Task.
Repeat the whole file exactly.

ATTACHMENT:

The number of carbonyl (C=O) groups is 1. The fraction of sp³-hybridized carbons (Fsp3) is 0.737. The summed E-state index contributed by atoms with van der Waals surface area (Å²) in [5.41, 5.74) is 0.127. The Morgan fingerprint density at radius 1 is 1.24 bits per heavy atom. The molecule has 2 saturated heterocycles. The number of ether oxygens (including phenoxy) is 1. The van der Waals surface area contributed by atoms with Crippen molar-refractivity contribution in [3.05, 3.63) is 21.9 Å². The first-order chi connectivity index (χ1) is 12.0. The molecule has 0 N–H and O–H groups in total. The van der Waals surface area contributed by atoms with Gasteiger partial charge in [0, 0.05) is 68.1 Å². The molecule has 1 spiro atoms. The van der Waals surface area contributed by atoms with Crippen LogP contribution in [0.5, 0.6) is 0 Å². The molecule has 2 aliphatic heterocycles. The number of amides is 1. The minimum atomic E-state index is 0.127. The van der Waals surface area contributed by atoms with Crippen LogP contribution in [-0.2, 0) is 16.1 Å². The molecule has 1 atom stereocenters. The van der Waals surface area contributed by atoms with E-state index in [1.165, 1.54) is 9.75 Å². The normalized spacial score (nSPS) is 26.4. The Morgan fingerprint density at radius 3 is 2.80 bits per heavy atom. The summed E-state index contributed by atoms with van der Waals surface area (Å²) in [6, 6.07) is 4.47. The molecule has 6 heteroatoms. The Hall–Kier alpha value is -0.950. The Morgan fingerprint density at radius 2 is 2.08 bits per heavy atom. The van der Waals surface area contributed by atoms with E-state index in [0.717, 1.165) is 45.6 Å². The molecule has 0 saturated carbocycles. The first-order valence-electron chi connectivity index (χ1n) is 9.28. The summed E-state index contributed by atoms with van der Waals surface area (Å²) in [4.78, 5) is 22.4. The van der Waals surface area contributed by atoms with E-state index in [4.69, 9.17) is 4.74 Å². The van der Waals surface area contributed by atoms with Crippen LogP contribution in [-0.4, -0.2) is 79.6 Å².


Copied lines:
The number of carbonyl (C=O) groups is 1. The fraction of sp³-hybridized carbons (Fsp3) is 0.737. The summed E-state index contributed by atoms with van der Waals surface area (Å²) in [5.41, 5.74) is 0.127. The Morgan fingerprint density at radius 1 is 1.24 bits per heavy atom. The molecule has 2 saturated heterocycles. The number of ether oxygens (including phenoxy) is 1. The van der Waals surface area contributed by atoms with Crippen molar-refractivity contribution in [3.05, 3.63) is 21.9 Å². The first-order chi connectivity index (χ1) is 12.0. The molecule has 0 N–H and O–H groups in total. The van der Waals surface area contributed by atoms with Gasteiger partial charge in [0, 0.05) is 68.1 Å². The molecule has 1 spiro atoms. The van der Waals surface area contributed by atoms with Crippen LogP contribution in [0.5, 0.6) is 0 Å². The molecule has 2 aliphatic heterocycles. The number of amides is 1. The minimum atomic E-state index is 0.127. The van der Waals surface area contributed by atoms with Crippen LogP contribution in [-0.2, 0) is 16.1 Å². The molecule has 1 atom stereocenters. The van der Waals surface area contributed by atoms with E-state index in [1.165, 1.54) is 9.75 Å². The normalized spacial score (nSPS) is 26.4. The Morgan fingerprint density at radius 3 is 2.80 bits per heavy atom. The summed E-state index contributed by atoms with van der Waals surface area (Å²) in [6, 6.07) is 4.47. The molecule has 6 heteroatoms. The Hall–Kier alpha value is -0.950. The Morgan fingerprint density at radius 2 is 2.08 bits per heavy atom. The van der Waals surface area contributed by atoms with E-state index in [0.717, 1.165) is 45.6 Å². The molecule has 0 saturated carbocycles. The first-order valence-electron chi connectivity index (χ1n) is 9.28. The summed E-state index contributed by atoms with van der Waals surface area (Å²) in [4.78, 5) is 22.4. The van der Waals surface area contributed by atoms with E-state index in [4.69, 9.17) is 4.74 Å². The van der Waals surface area contributed by atoms with Crippen LogP contribution in [-0.4, -0.2) is 79.6 Å².